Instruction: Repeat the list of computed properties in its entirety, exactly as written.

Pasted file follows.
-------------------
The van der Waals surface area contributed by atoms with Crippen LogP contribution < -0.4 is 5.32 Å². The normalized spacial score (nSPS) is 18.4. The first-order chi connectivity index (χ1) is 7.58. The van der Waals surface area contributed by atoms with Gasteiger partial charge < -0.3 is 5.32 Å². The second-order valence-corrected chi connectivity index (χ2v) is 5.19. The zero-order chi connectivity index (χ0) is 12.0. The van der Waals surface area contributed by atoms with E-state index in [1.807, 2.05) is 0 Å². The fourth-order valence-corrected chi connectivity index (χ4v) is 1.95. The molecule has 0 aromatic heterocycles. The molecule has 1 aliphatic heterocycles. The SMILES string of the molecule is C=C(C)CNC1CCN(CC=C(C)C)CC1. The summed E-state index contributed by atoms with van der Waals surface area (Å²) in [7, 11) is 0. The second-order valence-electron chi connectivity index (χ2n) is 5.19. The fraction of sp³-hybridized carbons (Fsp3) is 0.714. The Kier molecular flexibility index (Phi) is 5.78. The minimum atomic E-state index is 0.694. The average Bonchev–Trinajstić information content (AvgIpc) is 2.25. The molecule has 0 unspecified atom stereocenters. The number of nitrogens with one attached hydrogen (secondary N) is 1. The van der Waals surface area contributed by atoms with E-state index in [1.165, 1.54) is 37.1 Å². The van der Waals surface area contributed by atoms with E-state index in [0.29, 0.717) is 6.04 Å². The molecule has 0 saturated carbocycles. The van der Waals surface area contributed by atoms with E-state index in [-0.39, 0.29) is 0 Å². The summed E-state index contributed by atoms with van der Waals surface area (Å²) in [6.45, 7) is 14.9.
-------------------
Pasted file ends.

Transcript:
The van der Waals surface area contributed by atoms with Crippen LogP contribution < -0.4 is 5.32 Å². The normalized spacial score (nSPS) is 18.4. The first-order chi connectivity index (χ1) is 7.58. The van der Waals surface area contributed by atoms with Gasteiger partial charge < -0.3 is 5.32 Å². The second-order valence-corrected chi connectivity index (χ2v) is 5.19. The zero-order chi connectivity index (χ0) is 12.0. The van der Waals surface area contributed by atoms with E-state index in [1.807, 2.05) is 0 Å². The fourth-order valence-corrected chi connectivity index (χ4v) is 1.95. The molecule has 0 aromatic heterocycles. The molecule has 1 aliphatic heterocycles. The SMILES string of the molecule is C=C(C)CNC1CCN(CC=C(C)C)CC1. The summed E-state index contributed by atoms with van der Waals surface area (Å²) in [7, 11) is 0. The second-order valence-electron chi connectivity index (χ2n) is 5.19. The fraction of sp³-hybridized carbons (Fsp3) is 0.714. The Kier molecular flexibility index (Phi) is 5.78. The minimum atomic E-state index is 0.694. The average Bonchev–Trinajstić information content (AvgIpc) is 2.25. The molecule has 0 unspecified atom stereocenters. The number of nitrogens with one attached hydrogen (secondary N) is 1. The van der Waals surface area contributed by atoms with E-state index in [1.165, 1.54) is 37.1 Å². The van der Waals surface area contributed by atoms with E-state index in [0.29, 0.717) is 6.04 Å². The molecule has 0 saturated carbocycles. The van der Waals surface area contributed by atoms with E-state index in [-0.39, 0.29) is 0 Å². The summed E-state index contributed by atoms with van der Waals surface area (Å²) in [6.45, 7) is 14.9.